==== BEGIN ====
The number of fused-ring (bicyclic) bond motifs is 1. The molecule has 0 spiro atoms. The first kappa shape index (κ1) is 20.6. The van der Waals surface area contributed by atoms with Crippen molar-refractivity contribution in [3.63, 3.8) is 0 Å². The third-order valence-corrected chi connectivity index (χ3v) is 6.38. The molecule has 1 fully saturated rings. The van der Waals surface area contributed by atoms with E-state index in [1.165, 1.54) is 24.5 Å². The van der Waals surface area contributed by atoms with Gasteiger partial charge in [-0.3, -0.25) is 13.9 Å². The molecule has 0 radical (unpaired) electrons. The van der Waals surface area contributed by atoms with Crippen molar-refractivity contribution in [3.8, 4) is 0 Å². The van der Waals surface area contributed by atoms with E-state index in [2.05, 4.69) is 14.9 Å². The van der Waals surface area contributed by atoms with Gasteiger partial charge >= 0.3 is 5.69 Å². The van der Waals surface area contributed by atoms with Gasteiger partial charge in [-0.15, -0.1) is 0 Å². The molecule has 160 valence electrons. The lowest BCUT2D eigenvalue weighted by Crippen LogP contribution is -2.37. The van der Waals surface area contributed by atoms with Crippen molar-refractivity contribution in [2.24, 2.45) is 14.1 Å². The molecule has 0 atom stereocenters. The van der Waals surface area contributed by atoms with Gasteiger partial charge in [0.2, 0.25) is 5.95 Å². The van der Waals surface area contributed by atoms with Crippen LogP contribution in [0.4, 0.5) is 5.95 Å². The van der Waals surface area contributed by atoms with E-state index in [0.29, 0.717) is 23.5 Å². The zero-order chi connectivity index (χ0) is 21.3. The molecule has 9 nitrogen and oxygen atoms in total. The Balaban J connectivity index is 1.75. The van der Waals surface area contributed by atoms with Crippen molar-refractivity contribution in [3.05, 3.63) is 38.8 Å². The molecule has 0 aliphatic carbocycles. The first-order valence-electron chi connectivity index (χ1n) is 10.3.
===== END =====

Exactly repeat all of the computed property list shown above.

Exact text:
The number of fused-ring (bicyclic) bond motifs is 1. The molecule has 0 spiro atoms. The first kappa shape index (κ1) is 20.6. The van der Waals surface area contributed by atoms with Crippen molar-refractivity contribution in [3.63, 3.8) is 0 Å². The third-order valence-corrected chi connectivity index (χ3v) is 6.38. The molecule has 1 fully saturated rings. The van der Waals surface area contributed by atoms with E-state index in [1.165, 1.54) is 24.5 Å². The van der Waals surface area contributed by atoms with Gasteiger partial charge in [-0.3, -0.25) is 13.9 Å². The molecule has 0 radical (unpaired) electrons. The van der Waals surface area contributed by atoms with Crippen molar-refractivity contribution in [3.8, 4) is 0 Å². The van der Waals surface area contributed by atoms with E-state index in [2.05, 4.69) is 14.9 Å². The van der Waals surface area contributed by atoms with Gasteiger partial charge >= 0.3 is 5.69 Å². The van der Waals surface area contributed by atoms with Gasteiger partial charge in [-0.15, -0.1) is 0 Å². The molecule has 160 valence electrons. The lowest BCUT2D eigenvalue weighted by Crippen LogP contribution is -2.37. The van der Waals surface area contributed by atoms with Crippen molar-refractivity contribution in [2.24, 2.45) is 14.1 Å². The molecule has 0 atom stereocenters. The van der Waals surface area contributed by atoms with Gasteiger partial charge in [0.2, 0.25) is 5.95 Å². The van der Waals surface area contributed by atoms with Crippen LogP contribution in [0.4, 0.5) is 5.95 Å². The van der Waals surface area contributed by atoms with E-state index in [0.29, 0.717) is 23.5 Å². The zero-order chi connectivity index (χ0) is 21.3. The molecule has 9 nitrogen and oxygen atoms in total. The Balaban J connectivity index is 1.75. The van der Waals surface area contributed by atoms with Crippen molar-refractivity contribution in [3.05, 3.63) is 38.8 Å². The molecule has 0 aliphatic carbocycles. The first-order valence-electron chi connectivity index (χ1n) is 10.3.